Granulomatous reactions cause symptoms or clinically imitate treatment resistance in small lymphocytic lymphoma/chronic lymphocytic leukaemia more frequently than in other non-Hodgkin lymphoma

Institute of Pathology, Innsbruck Medical University, Muellerstrasse 44, 6020 Innsbruck, Austria.
Journal of Clinical Pathology (Impact Factor: 2.92). 09/2005; 58(8):815-9. DOI: 10.1136/jcp.2004.023911
Source: PubMed


The electronic database of the institute of pathology, Medical University of Innsbruck, was reviewed and patient histories studied to analyse systematically the coincidence of granulomatous reactions and lymphomas in a large patient collective, and to find distinct clinicopathological correlations. Five cases of small lymphocytic lymphoma/chronic lymphocytic leukaemia (CLL) associated with granulomatous reactions in lymph nodes and bone marrow were identified, all clinically associated with signs of progressive disease.
Cases were acquired by reviewing an electronic database comprising approximately 715,000 patients diagnosed between 1993 and 2003. Histochemical, immunohistochemical, and molecular techniques were used to verify diagnosis and associated infectious diseases. Clinical data were obtained from reviewing the charts.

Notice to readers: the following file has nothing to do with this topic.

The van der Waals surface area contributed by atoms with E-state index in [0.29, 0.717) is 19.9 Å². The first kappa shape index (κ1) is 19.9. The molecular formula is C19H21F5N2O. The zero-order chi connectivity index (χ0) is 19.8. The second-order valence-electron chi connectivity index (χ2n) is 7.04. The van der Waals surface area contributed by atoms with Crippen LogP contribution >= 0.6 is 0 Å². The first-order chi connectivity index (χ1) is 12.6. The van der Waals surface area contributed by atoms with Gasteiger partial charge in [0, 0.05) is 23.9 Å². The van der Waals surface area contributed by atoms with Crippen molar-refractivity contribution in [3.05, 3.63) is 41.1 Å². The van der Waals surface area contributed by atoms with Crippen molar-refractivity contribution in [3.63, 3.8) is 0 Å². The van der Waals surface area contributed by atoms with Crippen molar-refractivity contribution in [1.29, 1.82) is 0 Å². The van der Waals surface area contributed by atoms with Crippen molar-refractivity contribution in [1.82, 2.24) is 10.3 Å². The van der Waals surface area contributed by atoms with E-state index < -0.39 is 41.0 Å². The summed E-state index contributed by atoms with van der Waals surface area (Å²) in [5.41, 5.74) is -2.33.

Of 2044 bone marrow and 411 lymph node non-Hodgkin lymphoma biopsy samples, CLL was most frequently associated with bone marrow (two cases) and lymph node granulomas (three cases). These granulomas were mostly composed of epithelioid cells, with or without giant cells, and in all but one case did not show necrosis. All patients with CLL had clinical symptoms primarily caused by the granulomatous disease: two suffered from acid fast bacilli infections (Mycobacterium tuberculosis and mycobacteria other than tuberculosis) and three presented with clinical manifestations of sarcoidosis (the reason a diagnostic biopsy was performed).
Granulomatous reactions in patients with CLL might obscure diagnosis and imitate disease progression and Richter's transformation. Careful histological examination, exclusion of infectious agents, and a detailed clinical history are essential for correct diagnosis.

Download full-text


Available from: Andrea Brunner, May 15, 2014
23 Reads
  • Article: Milzruptur
    [Show abstract] [Hide abstract]